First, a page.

KHARTOUM: A Sudanese woman who refuses to cover her head under the country’s morality law appeared in court yesterday and her case was adjourned until November 4, her lawyer said.
Amira Osman Hamed, 35, has said she is prepared to be flogged to defend the right to leave her head uncovered in defiance of what she has called a “Taliban”-like law.
“The defence asked the court that the charges against this woman be withdrawn, and the court adjourned the hearing until October 4 while it considers the request,” Moezz Hadhra said.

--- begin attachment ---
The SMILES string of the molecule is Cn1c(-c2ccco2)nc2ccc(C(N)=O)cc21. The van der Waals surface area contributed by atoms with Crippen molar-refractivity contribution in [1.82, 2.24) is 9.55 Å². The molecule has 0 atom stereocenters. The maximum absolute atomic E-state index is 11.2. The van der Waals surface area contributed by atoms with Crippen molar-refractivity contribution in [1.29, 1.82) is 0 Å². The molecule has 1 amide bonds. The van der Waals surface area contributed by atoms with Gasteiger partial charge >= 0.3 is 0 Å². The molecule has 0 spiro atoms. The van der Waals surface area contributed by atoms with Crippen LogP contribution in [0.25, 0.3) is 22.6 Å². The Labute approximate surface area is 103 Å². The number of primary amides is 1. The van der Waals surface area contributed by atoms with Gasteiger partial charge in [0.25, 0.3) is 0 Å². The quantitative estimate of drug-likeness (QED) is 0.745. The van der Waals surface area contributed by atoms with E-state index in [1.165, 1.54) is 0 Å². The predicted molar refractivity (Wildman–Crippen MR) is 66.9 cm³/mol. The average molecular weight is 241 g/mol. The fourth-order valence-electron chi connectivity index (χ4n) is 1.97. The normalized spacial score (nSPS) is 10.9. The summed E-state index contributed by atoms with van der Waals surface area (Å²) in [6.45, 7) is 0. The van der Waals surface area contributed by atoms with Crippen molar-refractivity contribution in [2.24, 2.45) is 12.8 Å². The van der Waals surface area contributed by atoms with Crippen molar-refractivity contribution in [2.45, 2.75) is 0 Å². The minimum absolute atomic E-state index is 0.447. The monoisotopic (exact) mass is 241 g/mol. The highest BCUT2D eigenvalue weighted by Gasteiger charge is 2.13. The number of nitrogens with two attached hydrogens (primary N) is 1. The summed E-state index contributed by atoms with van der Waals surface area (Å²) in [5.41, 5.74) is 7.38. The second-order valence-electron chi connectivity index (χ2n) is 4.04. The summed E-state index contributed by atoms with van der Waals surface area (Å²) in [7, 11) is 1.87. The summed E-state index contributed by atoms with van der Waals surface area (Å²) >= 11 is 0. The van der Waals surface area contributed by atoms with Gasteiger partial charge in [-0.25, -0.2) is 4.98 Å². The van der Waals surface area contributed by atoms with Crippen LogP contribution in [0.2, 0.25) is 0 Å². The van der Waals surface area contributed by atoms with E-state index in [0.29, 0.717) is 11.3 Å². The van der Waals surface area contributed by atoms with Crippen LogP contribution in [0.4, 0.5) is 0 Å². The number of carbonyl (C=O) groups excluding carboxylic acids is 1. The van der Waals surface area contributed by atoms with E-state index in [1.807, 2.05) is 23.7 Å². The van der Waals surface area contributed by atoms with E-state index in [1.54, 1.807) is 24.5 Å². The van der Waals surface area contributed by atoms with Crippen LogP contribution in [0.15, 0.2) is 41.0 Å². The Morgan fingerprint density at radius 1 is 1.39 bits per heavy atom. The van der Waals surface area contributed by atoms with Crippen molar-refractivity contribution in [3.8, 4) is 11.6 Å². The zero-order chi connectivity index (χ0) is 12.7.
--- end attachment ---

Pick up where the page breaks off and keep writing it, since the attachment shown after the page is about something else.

“They want us to be like Taliban women,” Hamed said in an interview this month, referring to the fundamentalist militant movement in Afghanistan.
She is charged under Article 152, which prohibits “indecent” clothing.
Hamed said she was visiting a government office in Jebel Aulia, just outside Khartoum, on August 27 when a policeman aggressively told her to cover her head.
“This public order law changed Sudanese women from victims to criminals,” Hamed, a divorced computer engineer who runs her own company, said.
“This law is targeting the dignity of Sudanese people.”